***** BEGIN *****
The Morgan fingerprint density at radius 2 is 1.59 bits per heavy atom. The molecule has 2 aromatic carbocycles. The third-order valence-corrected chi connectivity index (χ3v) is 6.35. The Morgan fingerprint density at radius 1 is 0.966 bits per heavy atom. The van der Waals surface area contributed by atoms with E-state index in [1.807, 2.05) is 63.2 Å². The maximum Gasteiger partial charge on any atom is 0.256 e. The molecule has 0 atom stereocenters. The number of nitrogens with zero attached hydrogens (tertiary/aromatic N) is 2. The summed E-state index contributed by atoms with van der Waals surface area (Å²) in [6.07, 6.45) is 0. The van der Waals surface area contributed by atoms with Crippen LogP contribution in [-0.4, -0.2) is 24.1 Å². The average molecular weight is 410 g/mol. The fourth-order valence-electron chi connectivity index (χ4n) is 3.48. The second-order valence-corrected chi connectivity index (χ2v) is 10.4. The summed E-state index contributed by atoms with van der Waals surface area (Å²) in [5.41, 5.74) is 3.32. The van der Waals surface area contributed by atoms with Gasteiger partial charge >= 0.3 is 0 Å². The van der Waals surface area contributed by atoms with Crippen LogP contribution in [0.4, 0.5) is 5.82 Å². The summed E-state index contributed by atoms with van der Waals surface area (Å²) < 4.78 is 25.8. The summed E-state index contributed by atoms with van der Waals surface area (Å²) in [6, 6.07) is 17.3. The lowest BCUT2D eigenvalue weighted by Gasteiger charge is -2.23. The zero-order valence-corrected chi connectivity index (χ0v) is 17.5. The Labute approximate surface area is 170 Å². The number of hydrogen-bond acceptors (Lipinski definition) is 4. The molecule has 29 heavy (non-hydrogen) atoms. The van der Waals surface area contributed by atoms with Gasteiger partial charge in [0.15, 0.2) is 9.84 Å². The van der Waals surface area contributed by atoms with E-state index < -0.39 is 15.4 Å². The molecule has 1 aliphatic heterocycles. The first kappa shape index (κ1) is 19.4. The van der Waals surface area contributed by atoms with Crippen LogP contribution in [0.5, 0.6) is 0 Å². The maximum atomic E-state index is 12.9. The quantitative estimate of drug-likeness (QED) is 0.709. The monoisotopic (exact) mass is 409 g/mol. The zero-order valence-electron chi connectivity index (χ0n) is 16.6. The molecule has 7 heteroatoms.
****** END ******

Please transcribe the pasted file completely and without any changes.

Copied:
The Morgan fingerprint density at radius 2 is 1.59 bits per heavy atom. The molecule has 2 aromatic carbocycles. The third-order valence-corrected chi connectivity index (χ3v) is 6.35. The Morgan fingerprint density at radius 1 is 0.966 bits per heavy atom. The van der Waals surface area contributed by atoms with E-state index in [1.807, 2.05) is 63.2 Å². The maximum Gasteiger partial charge on any atom is 0.256 e. The molecule has 0 atom stereocenters. The number of nitrogens with zero attached hydrogens (tertiary/aromatic N) is 2. The summed E-state index contributed by atoms with van der Waals surface area (Å²) in [6.07, 6.45) is 0. The van der Waals surface area contributed by atoms with Crippen LogP contribution in [-0.4, -0.2) is 24.1 Å². The average molecular weight is 410 g/mol. The fourth-order valence-electron chi connectivity index (χ4n) is 3.48. The second-order valence-corrected chi connectivity index (χ2v) is 10.4. The summed E-state index contributed by atoms with van der Waals surface area (Å²) in [5.41, 5.74) is 3.32. The van der Waals surface area contributed by atoms with Gasteiger partial charge >= 0.3 is 0 Å². The van der Waals surface area contributed by atoms with Crippen LogP contribution in [0.4, 0.5) is 5.82 Å². The summed E-state index contributed by atoms with van der Waals surface area (Å²) < 4.78 is 25.8. The summed E-state index contributed by atoms with van der Waals surface area (Å²) in [6, 6.07) is 17.3. The lowest BCUT2D eigenvalue weighted by Gasteiger charge is -2.23. The zero-order valence-corrected chi connectivity index (χ0v) is 17.5. The Labute approximate surface area is 170 Å². The number of hydrogen-bond acceptors (Lipinski definition) is 4. The molecule has 29 heavy (non-hydrogen) atoms. The van der Waals surface area contributed by atoms with Gasteiger partial charge in [0.15, 0.2) is 9.84 Å². The van der Waals surface area contributed by atoms with E-state index < -0.39 is 15.4 Å². The molecule has 1 aliphatic heterocycles. The first kappa shape index (κ1) is 19.4. The van der Waals surface area contributed by atoms with Crippen LogP contribution in [0.5, 0.6) is 0 Å². The maximum atomic E-state index is 12.9. The quantitative estimate of drug-likeness (QED) is 0.709. The monoisotopic (exact) mass is 409 g/mol. The zero-order valence-electron chi connectivity index (χ0n) is 16.6. The molecule has 7 heteroatoms.